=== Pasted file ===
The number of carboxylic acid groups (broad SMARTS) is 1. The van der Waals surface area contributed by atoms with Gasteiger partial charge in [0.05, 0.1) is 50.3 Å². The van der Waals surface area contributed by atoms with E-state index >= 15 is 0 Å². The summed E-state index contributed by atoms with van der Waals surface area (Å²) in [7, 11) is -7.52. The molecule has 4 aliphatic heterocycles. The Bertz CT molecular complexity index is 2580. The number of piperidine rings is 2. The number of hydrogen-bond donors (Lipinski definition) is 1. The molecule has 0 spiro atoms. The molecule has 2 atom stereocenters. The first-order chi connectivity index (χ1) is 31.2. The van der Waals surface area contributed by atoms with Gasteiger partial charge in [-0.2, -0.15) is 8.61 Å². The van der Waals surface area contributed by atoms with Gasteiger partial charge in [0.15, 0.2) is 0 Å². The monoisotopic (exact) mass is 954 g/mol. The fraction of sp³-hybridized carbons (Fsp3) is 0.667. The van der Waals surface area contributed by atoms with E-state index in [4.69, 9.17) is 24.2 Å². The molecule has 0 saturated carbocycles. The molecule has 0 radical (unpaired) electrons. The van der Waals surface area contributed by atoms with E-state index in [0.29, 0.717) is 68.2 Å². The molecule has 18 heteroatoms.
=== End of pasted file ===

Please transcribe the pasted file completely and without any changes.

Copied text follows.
The number of carboxylic acid groups (broad SMARTS) is 1. The van der Waals surface area contributed by atoms with Gasteiger partial charge in [0.05, 0.1) is 50.3 Å². The van der Waals surface area contributed by atoms with E-state index >= 15 is 0 Å². The summed E-state index contributed by atoms with van der Waals surface area (Å²) in [7, 11) is -7.52. The molecule has 4 aliphatic heterocycles. The Bertz CT molecular complexity index is 2580. The number of piperidine rings is 2. The number of hydrogen-bond donors (Lipinski definition) is 1. The molecule has 0 spiro atoms. The molecule has 2 atom stereocenters. The first-order chi connectivity index (χ1) is 31.2. The van der Waals surface area contributed by atoms with Gasteiger partial charge in [-0.2, -0.15) is 8.61 Å². The van der Waals surface area contributed by atoms with Gasteiger partial charge in [0.15, 0.2) is 0 Å². The monoisotopic (exact) mass is 954 g/mol. The fraction of sp³-hybridized carbons (Fsp3) is 0.667. The van der Waals surface area contributed by atoms with E-state index in [4.69, 9.17) is 24.2 Å². The molecule has 0 saturated carbocycles. The molecule has 0 radical (unpaired) electrons. The van der Waals surface area contributed by atoms with E-state index in [0.29, 0.717) is 68.2 Å². The molecule has 18 heteroatoms.